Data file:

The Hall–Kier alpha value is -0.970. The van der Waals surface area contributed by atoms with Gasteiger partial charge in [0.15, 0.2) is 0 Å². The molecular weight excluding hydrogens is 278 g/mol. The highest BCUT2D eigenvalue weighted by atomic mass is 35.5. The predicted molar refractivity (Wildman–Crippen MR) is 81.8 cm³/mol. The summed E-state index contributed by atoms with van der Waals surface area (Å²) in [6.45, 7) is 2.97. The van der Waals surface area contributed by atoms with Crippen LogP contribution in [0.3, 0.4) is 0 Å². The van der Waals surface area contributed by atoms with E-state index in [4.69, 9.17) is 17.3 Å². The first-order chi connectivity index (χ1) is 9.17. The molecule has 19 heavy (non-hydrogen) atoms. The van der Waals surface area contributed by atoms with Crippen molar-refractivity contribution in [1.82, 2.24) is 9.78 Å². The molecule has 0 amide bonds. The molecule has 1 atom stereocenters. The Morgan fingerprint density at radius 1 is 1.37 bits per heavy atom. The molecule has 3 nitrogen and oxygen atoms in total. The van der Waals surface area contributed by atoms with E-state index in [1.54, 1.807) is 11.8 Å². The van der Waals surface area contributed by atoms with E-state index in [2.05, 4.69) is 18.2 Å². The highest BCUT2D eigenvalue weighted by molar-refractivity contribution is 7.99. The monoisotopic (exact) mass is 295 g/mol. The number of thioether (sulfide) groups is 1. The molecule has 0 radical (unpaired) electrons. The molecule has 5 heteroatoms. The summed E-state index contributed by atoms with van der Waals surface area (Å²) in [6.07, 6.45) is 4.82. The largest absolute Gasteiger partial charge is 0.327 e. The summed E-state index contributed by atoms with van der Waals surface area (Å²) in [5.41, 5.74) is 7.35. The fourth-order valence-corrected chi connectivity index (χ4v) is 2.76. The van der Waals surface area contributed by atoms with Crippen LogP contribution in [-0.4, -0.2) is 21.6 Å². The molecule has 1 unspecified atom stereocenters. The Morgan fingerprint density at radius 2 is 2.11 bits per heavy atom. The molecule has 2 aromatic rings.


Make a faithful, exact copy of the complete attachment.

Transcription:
The Hall–Kier alpha value is -0.970. The van der Waals surface area contributed by atoms with Gasteiger partial charge in [0.15, 0.2) is 0 Å². The molecular weight excluding hydrogens is 278 g/mol. The highest BCUT2D eigenvalue weighted by atomic mass is 35.5. The predicted molar refractivity (Wildman–Crippen MR) is 81.8 cm³/mol. The summed E-state index contributed by atoms with van der Waals surface area (Å²) in [6.45, 7) is 2.97. The van der Waals surface area contributed by atoms with Crippen LogP contribution in [0.3, 0.4) is 0 Å². The van der Waals surface area contributed by atoms with E-state index in [4.69, 9.17) is 17.3 Å². The first-order chi connectivity index (χ1) is 9.17. The molecule has 19 heavy (non-hydrogen) atoms. The van der Waals surface area contributed by atoms with Crippen molar-refractivity contribution in [1.82, 2.24) is 9.78 Å². The molecule has 0 amide bonds. The molecule has 1 atom stereocenters. The Morgan fingerprint density at radius 1 is 1.37 bits per heavy atom. The molecule has 3 nitrogen and oxygen atoms in total. The van der Waals surface area contributed by atoms with E-state index in [1.54, 1.807) is 11.8 Å². The van der Waals surface area contributed by atoms with E-state index in [2.05, 4.69) is 18.2 Å². The highest BCUT2D eigenvalue weighted by molar-refractivity contribution is 7.99. The monoisotopic (exact) mass is 295 g/mol. The number of thioether (sulfide) groups is 1. The molecule has 0 radical (unpaired) electrons. The molecule has 5 heteroatoms. The summed E-state index contributed by atoms with van der Waals surface area (Å²) in [6.07, 6.45) is 4.82. The largest absolute Gasteiger partial charge is 0.327 e. The summed E-state index contributed by atoms with van der Waals surface area (Å²) in [5.41, 5.74) is 7.35. The fourth-order valence-corrected chi connectivity index (χ4v) is 2.76. The van der Waals surface area contributed by atoms with Crippen LogP contribution in [-0.4, -0.2) is 21.6 Å². The molecule has 1 unspecified atom stereocenters. The Morgan fingerprint density at radius 2 is 2.11 bits per heavy atom. The molecule has 2 aromatic rings.